Biography Reviews

©1996-2013
womeninworldhistory.com


Melisende of Jerusalem:
The World of a Forgotten Crusader Queen

by Margaret Tranovich

The terms “the world” and “forgotten queen” in Tranovich’s title reflect the thrust of this small biography. Although Melisende (1131-1152) wielded power for over thirty years, her role in helping define the kingdom of Jerusalem has been largely ignored. Perhaps because of her sex, perhaps because she was technically not a “crusader,” a European warrior who arrived to claim the lands and sites important to the Christians, little information was recorded about this queen who was born and lived her whole life in the region. Her mother, Morphia, was Armenian, her father, King Baldwin II, was French. She was co-ruler with Fulk (V) of Anjou, regent for her son, Baldwin III, and ruler in her own right in their absence. Her task was to not only defend the recently created kingdom, but to embellish it, to make a place welcome for the Christian pilgrims and traders alike.

Wisely, Margaret Tranovich fleshed out Melisende’s life by placing it in the context of the world she inhabited. The book discusses the feudal structures established in the kingdom, the people who were living there or who came from Europe to settled, and the enmities between the Byzantine and European Christians, both of whom found allies with the Muslims when it was useful to do so. As an art historian, the author’s primary focus is on the region’s artistic production and the fusion of three the great cultural traditions, European, Byzantine, and Islamic. The book acknowledges Queen Melisende’s role here. She was renowned in her day for her lavish gifts and grants to the kingdom’s building activities, in particular the rebuilding of Jerusalem’s most importance pilgrimage site, the Church of the Holy Sepulchre.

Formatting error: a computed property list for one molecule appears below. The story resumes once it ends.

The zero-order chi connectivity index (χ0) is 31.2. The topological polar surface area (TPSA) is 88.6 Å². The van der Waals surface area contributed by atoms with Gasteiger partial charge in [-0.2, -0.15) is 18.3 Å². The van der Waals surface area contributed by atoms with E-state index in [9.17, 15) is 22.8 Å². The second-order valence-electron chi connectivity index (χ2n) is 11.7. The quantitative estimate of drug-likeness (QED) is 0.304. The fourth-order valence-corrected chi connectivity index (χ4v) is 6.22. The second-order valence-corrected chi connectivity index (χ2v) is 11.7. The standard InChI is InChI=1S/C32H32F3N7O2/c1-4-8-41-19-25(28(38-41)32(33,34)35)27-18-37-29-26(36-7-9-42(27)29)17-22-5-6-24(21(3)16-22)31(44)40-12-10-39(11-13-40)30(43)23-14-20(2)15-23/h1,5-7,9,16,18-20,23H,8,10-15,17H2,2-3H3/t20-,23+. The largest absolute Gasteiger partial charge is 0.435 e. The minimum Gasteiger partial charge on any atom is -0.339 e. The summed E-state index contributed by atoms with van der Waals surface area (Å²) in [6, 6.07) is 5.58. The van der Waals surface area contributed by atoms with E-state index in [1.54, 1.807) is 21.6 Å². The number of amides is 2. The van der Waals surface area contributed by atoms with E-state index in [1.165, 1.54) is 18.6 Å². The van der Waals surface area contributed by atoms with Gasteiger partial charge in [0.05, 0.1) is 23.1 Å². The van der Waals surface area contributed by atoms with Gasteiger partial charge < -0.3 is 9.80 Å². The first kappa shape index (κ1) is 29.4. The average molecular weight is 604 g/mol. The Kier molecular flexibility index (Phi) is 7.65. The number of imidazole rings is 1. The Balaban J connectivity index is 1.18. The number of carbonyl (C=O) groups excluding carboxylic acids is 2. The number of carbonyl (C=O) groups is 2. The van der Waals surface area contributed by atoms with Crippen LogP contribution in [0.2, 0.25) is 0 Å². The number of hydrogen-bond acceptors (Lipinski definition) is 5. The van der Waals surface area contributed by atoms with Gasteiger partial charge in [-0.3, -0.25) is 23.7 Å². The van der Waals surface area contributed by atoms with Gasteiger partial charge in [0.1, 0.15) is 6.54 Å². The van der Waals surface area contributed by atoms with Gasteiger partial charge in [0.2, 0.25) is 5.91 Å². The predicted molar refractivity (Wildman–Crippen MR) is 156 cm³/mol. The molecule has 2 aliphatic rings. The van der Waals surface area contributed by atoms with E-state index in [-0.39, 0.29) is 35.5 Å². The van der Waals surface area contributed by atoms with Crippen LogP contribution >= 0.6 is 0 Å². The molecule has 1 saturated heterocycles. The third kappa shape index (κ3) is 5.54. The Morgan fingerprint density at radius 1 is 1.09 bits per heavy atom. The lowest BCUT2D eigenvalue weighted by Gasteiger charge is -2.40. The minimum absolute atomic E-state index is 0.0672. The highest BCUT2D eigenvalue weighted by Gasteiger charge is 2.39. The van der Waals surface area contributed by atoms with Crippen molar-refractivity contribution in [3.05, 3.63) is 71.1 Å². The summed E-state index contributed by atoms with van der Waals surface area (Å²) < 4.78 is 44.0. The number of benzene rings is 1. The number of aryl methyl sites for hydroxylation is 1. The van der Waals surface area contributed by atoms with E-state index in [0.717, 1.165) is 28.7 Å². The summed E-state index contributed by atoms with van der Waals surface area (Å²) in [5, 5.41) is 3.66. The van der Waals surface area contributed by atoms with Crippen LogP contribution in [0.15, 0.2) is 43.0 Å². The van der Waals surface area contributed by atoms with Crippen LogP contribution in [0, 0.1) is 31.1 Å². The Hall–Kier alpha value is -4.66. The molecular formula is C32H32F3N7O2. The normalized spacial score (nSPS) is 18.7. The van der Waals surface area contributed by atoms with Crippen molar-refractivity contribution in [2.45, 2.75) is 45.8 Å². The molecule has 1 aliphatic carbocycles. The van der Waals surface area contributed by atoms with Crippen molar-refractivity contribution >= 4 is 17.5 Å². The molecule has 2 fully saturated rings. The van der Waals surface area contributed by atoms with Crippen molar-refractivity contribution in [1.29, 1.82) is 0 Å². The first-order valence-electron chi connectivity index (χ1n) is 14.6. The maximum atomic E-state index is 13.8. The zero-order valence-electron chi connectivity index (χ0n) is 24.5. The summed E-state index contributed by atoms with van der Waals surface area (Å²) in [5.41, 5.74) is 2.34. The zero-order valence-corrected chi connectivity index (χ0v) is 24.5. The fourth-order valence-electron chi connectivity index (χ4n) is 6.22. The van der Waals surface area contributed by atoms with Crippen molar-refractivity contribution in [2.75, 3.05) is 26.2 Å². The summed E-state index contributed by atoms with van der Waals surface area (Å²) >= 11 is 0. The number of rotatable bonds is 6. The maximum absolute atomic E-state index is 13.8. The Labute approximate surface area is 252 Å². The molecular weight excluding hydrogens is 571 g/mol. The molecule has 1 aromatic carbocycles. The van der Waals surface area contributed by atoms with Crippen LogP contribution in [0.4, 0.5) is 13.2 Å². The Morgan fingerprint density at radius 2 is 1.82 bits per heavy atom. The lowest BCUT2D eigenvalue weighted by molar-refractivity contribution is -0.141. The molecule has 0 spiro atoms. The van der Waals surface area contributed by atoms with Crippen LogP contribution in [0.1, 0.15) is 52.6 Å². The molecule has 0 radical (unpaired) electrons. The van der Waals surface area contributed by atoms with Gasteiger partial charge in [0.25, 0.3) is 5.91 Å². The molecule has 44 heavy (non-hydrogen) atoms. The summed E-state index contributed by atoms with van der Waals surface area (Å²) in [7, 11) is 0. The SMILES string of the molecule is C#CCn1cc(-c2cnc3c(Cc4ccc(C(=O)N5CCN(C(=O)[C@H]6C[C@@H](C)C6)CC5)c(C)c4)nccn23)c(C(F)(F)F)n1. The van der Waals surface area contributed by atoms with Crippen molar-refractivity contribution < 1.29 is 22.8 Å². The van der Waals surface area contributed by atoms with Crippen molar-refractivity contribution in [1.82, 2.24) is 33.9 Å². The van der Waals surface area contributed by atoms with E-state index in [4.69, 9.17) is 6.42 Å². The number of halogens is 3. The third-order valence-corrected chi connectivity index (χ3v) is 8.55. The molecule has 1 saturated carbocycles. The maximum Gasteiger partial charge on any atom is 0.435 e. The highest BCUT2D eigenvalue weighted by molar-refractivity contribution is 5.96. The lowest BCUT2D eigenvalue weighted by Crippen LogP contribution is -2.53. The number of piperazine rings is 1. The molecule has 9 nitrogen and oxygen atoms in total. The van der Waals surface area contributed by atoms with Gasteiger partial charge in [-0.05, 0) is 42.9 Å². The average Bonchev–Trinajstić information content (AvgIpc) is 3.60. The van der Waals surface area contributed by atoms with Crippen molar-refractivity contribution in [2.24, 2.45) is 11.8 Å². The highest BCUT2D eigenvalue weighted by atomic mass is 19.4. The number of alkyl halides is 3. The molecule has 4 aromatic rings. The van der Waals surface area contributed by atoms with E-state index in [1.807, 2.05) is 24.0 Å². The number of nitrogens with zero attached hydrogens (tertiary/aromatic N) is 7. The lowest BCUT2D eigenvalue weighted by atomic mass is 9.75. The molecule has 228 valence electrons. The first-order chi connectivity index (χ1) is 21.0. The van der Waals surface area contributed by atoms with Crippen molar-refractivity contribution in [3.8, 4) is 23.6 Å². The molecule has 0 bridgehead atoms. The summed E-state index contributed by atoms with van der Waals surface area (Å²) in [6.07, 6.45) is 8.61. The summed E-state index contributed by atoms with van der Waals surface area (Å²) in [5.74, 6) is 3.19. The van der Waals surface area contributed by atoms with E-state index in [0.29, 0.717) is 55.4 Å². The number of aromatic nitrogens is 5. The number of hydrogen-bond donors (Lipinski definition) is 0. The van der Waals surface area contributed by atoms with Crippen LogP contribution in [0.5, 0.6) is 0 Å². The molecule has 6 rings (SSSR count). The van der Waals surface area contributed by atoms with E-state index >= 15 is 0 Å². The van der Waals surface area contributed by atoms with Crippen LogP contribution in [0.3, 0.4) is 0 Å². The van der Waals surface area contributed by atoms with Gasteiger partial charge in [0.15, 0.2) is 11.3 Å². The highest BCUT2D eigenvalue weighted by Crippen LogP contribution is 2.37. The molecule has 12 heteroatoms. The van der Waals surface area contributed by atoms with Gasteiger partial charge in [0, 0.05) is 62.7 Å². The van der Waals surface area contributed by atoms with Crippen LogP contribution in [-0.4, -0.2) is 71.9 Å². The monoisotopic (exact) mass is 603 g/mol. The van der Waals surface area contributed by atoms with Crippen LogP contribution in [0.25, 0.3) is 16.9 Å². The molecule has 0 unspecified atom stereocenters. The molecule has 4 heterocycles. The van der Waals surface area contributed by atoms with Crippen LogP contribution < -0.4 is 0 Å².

Since there are no writings or comments directly attributed to Melisende, Tranovich offers conjectures about obstacles the queen would have faced based on her gender. She does the same for the food, dress, and customs of the court. This is sometimes over done, in particular Tranovich’s lament about the ways women have been written out of history. This is true, but it is a critique that has been brought to our attention for many years by many scholars. The book fares better when it looks at how cultural traditions formed in the Crusaders states influenced Europe, and the role Queen Melisende and her court provided as a model for this East/West integration.


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